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Federal Court upholds video surveillance of employees
August 12, 2004

The Federal Court of Canada recently rejected the claim that an employer violated the federal Personal Information and Electronic Documents Act (“PIPEDA“) when it installed six surveillance cameras in general access and parking areas. The complaint was initially filed with the Privacy Commissioner of Canada, who recommended that the cameras be removed. The complainant then applied to the Federal Court for an order compelling the company to comply with the Privacy Commissioner’s recommendation.

In order to determine whether the video surveillance violated the PIPEDA, the Commissioner had applied the following four-part test:

  • the surveillance must be demonstrably necessary to meet a specific need;
  • the surveillance must be likely to be effective in meeting that need;
  • the loss of privacy must be proportional to the benefit gained; and
  • the existence of any less privacy-invasive methods of meeting the need must be considered.

In applying this test, the Privacy Commissioner concluded that the employer had not demonstrated that a real and specific problem justified the surveillance.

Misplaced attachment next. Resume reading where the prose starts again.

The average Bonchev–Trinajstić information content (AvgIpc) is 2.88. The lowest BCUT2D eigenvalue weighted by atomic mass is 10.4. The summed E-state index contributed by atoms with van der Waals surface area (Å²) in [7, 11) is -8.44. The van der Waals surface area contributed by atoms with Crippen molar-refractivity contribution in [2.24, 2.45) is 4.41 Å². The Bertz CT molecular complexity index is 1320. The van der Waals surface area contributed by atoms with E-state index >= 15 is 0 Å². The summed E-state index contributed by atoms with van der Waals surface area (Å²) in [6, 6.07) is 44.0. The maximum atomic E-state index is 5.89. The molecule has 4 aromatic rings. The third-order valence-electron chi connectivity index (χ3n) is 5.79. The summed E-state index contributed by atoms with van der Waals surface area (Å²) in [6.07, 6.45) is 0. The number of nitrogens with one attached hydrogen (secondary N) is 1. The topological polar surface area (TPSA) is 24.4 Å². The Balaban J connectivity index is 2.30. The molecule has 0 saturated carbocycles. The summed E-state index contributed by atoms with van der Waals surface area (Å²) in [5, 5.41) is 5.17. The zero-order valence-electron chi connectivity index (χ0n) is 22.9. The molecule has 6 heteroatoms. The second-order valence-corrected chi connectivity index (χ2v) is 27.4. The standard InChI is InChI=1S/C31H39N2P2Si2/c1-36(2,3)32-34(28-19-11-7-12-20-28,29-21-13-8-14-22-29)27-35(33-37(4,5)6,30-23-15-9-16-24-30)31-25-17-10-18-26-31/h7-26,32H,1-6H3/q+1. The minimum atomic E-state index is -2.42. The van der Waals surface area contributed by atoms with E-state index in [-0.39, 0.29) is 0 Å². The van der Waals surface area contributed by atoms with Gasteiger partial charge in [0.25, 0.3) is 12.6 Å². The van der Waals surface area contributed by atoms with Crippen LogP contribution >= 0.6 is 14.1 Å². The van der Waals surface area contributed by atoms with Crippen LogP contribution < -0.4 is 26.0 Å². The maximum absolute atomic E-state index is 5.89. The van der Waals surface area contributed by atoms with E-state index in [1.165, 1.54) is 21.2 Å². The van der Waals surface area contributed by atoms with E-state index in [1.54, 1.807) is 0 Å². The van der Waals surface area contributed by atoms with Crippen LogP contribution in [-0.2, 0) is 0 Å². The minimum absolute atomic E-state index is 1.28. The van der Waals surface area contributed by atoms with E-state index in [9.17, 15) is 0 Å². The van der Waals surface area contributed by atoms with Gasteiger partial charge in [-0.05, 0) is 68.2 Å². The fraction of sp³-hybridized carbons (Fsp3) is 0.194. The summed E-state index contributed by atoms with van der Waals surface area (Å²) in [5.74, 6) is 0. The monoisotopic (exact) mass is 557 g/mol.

The Federal Court adopted the four-part test, but reached a different conclusion concerning the appropriateness of the surveillance cameras. In ruling that the use of video surveillance was justified, the Court made reference to the numerous incidents of vandalism, theft, and sexual harassment of female employees that had occurred at the workplace. Given these facts, the Court concluded that “a reasonable person would consider [the] purposes for collecting…the images of [the] employees and others on video camera appropriate in the circumstances.”

The Court emphasized that the employees knew where the cameras were located, and that “the loss of privacy was minimal” and “proportional to the benefit gained.” The Court also accepted the employer’s evidence that alternatives to video surveillance were not cost effective. As a result, the Court held that the video surveillance was not a violation of the PIPEDA and the application was dismissed.

Eastmond and Canadian Pacific Railway and Privacy Commissioner of Canada, [2004] F.C.J. No. 1043, 2004 FC 852, June 11, 2004